I fell asleep.

Monday came. No Runner Girl.

I must face the bitter truth. She has changed her running time. And it must be quite a bit later than before, or I think I would have seen her sometime during the past three months.

You are probably wondering whether I could change my working hours so that I could just happen to be walking to the station at her new running time. The answer is yes. Within reason, I could do that.

All I need to do is take a day off and sit on my front steps for an indefinite number of hours to determine what the new time is.

But that would be crazy. Do you see why?

The whole point of the Runner Girl appearance was to be an unpredictably varying part of my morning routine. I usually saw her, but not always, and if I did see her, it was usually around the same place in my walk, but not always. I never knew what would happen on a particular day. This lent a point of interest to the walk. It was inconsequential whether she appeared, and yet there was a pleasing completeness to the routine if she did. I have lost that.

But I can't get it back by changing every other part of the routine. And going to work later would require leaving work later, and I'd lose an enjoyable evening routine I have. So there's no win in changing my hours. It's no good.

Besides, maybe she didn't change her running time. Maybe she really did move away, but she came back to see somebody that weekend, and decided to run her old course. So why should I sit on my front steps? I won't do it.

I'll tell you something. It's better if I don't know.

I am thinking big now, thinking long-term. This is how the Greats think.

You know, that wasn't the first time I ever saw Runner Girl on a weekend. I saw her two or three times last year. They were pretty random though. I'd be coming back from my own run and walk, and I'd happen to see her.

I go out at about the same time from one weekend to the next because I like to go up South Mountain as the sun comes up. I want enough light to see in the woods, but enough dark so that when I get to the top, I can look down at the lights in Millburn. I like how it looks. It's a nice little moment in the two-hour adventure. Actually, I have to creep my time forward or back a little each week to account for the changing day length. But anyway, a week apart, I'd be hitting about the same times.

But it didn't matter if I repeated the same schedule for two weekends. I saw Runner Girl only a couple of times. It was just by chance.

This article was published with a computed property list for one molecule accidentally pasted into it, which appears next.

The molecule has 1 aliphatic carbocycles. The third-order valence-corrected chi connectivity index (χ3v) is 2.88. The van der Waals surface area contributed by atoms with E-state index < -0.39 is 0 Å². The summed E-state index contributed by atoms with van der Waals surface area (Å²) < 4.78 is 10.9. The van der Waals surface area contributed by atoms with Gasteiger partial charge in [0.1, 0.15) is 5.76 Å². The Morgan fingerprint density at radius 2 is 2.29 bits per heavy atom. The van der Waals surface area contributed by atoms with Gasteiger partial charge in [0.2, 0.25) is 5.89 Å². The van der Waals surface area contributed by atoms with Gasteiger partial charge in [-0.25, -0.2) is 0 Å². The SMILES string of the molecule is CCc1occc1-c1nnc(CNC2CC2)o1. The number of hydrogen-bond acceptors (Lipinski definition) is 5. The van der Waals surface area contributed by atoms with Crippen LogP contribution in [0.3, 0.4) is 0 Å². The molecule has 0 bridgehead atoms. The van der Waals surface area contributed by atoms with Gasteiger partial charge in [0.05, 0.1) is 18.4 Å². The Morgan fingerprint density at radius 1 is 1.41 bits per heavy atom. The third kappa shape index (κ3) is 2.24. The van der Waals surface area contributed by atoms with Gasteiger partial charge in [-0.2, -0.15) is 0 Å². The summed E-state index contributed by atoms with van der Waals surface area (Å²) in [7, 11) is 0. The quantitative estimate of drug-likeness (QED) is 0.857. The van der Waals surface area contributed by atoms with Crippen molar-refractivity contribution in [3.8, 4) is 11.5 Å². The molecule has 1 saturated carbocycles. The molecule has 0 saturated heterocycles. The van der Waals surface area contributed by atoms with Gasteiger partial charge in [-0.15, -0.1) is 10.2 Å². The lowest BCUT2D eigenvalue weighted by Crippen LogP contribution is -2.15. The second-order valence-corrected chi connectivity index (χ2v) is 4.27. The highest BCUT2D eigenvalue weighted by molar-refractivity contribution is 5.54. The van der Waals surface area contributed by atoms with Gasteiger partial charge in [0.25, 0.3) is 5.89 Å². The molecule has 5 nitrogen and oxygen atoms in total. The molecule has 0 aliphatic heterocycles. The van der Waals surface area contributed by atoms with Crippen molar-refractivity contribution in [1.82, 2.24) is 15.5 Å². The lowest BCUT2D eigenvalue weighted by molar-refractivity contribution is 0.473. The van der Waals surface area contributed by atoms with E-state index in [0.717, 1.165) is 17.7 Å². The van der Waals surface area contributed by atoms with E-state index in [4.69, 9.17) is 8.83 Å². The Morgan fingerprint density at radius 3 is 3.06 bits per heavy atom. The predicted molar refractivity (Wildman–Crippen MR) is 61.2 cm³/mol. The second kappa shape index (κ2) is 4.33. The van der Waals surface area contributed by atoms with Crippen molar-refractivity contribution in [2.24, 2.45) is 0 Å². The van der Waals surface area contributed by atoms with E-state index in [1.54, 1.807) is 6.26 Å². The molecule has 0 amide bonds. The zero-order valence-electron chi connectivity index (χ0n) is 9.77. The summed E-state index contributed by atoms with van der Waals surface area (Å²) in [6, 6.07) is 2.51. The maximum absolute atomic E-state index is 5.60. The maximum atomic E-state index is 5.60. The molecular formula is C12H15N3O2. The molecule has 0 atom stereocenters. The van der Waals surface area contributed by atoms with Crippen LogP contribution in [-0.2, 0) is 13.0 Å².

Judging by experience, even if Runner Girl has not moved away, it could take a good long time before another weekend sighting. Months.

I won't know when it's coming. And that's the best part.

Here's my philosophy. Agent Dale Cooper to Sheriff Harry S Truman, in Twin Peaks:
Harry, I'm gonna let you in on a little secret. Every day, once a day, give yourself a present. Don't plan it, don't wait for it, just... let it happen. Could be a new shirt at the men's store, a catnap in your office chair, or two cups of good, hot, black coffee.

Go back to seeing Runner Girl in the morning? What am I thinking?

Just writing the original essay changed everything. Ruined everything, you might say. The whole reason I was so surprised is that I wasn't walking along thinking about whether I would see somebody running past. That's what I should get back to. That time of innocence, when I didn't think about this stuff so much.

The weeks and months will pass. I will forget about this. I'll be out driving, or walking, or working in the yard, whatever. Then, when I no longer expect it, when I'm not planning it, when I'm not waiting for it, when I have learned to just... let it happen, then, by God then, I will see Runner Girl. When my spirit has become ready. When I have arrived without travelling, seen without looking.

It won't even matter whether it happens.

I think I need to focus my energies on becoming more awesome.

— Megan Brennan, on Twitter

Now that is my plan too.

Next time: Games.


  1. "The weeks and months will pass. I will forget about this."

    Really, Joe? You blogged about it and now your legion of fans know about it!


  2. It's amazing how a single smile can alter your perception. Great story.